Wednesday, March 31, 2010


Somehow, March has shaped up to be like January. Uninspired, that is, at least in terms of this blog. I have to explain to you a few things: I'm not sure how that happened (again!); I'm sorry; and I don't want it to happen in the future. And so, on this last day of the month, I'm going to cram in one more post. Hopefully another one will follow in the next few days, as I already have the topic and a picture. I can't make any promises, though. Thursday (tomorrow) is a D-day of sorts since I will start in the ICU at the county hospital for a month. To call it an intense experience would be an understatement.

Today, I want to tell you about something I made last month. (I literally must write about it this month, or else it will be really, really old news; I'd be telling you in April about something I made in February!) It's one of those gifts that keeps on giving, the sort that are really important for a busy cook who needs to have pantry and freezer staples around for use at a moment's notice.

This recipe also takes advantage of the season. Winter and early spring are a really awesome time for citrus. We have been enjoying so many delicious types of citrus lately! I've had the privilege of eating some very sweet tangerines, and on ambitious mornings I juiced some navel oranges harvested from my grandfather's trees (until I ran out). The novelty of the balanced sweetness and acidity in a really good orange makes you understand why they used to be the only present the Little Women would receive at Christmastime. Good citrus can be revelatory.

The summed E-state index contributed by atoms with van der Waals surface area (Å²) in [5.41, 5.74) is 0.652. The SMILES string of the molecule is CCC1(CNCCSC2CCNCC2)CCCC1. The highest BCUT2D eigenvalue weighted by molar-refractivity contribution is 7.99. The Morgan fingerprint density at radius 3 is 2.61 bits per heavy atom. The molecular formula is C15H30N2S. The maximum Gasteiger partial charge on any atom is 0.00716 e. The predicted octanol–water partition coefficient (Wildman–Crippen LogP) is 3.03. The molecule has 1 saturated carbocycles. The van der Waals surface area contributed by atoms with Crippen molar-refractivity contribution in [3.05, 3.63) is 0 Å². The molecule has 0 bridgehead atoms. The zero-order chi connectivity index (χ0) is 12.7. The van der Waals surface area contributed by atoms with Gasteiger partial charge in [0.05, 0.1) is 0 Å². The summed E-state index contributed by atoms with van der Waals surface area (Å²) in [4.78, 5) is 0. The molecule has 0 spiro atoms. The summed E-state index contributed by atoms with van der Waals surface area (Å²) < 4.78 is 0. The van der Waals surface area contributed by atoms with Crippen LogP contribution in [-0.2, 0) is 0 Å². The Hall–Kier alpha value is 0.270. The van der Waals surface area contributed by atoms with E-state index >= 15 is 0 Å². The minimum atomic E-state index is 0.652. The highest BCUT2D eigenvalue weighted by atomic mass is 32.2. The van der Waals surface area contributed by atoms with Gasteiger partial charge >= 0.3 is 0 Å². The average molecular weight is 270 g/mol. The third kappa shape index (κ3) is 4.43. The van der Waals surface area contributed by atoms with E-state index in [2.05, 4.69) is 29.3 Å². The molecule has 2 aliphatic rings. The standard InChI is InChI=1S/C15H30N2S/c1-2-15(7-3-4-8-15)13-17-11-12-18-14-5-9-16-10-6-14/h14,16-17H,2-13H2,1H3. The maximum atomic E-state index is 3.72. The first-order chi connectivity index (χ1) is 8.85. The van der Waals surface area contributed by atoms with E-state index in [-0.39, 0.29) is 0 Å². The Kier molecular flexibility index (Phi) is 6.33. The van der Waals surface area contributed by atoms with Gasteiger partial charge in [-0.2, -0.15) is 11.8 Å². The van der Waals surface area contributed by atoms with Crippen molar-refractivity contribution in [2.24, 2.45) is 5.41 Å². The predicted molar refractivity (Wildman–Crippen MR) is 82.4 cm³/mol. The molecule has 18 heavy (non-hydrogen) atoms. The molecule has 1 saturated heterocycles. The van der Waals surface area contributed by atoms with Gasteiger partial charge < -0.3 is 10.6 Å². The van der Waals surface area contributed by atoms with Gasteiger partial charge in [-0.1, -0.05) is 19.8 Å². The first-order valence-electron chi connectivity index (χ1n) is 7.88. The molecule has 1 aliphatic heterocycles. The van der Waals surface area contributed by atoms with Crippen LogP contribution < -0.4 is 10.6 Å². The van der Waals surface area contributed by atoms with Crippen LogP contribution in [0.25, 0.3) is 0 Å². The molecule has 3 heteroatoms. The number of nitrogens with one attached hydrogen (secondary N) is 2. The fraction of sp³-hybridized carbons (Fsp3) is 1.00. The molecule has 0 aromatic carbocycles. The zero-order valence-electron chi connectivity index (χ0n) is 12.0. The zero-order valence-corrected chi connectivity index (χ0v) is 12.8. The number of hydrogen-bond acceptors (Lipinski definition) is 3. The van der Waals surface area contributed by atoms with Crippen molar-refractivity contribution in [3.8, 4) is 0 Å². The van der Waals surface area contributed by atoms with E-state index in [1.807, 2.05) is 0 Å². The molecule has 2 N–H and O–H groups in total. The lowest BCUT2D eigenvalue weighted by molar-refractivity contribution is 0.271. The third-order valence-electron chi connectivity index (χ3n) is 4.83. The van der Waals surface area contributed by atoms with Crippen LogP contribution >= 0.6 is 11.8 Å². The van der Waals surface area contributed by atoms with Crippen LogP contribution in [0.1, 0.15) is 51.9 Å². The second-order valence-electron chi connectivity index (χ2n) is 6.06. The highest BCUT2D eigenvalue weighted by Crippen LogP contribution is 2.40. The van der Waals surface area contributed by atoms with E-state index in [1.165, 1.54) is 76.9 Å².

In addition to the store-bought citrus, I had the excitement in February of receiving a large harvest of kumquats. My mother-in-law has a dwarf, but quite prolific, kumquat tree; better yet, though, she has friends with a 20 foot tall kumquat tree. I've never seen this impressive specimen, but I've tasted its bounty for the past two seasons. Apparently the deliveries I receive of freshly-harvested kumquats, which seem like large amounts, hardly put a dent in the fruit borne by the tree.

Both last year and this, the kumquats were used up quickly. A came over, and we made two batches of straight up kumquat marmalade. We also had shrimp and kumquat skewers, which were delicious and which I should definitely share with you on this blog sometime. Two batches of marmalade, and skewers for four, and a party favor Ziploc filled with kumquats for A&K only used up half of the fruit we had in the refrigerator.

It was time to make kumquat Earl Grey marmalade.

Making jam of any sort is ever so satisfyingly concrete. Making jam this beautiful (I mean, it's actually glowing, at least in the picture above) also fulfills an inner desire for creating lovely things.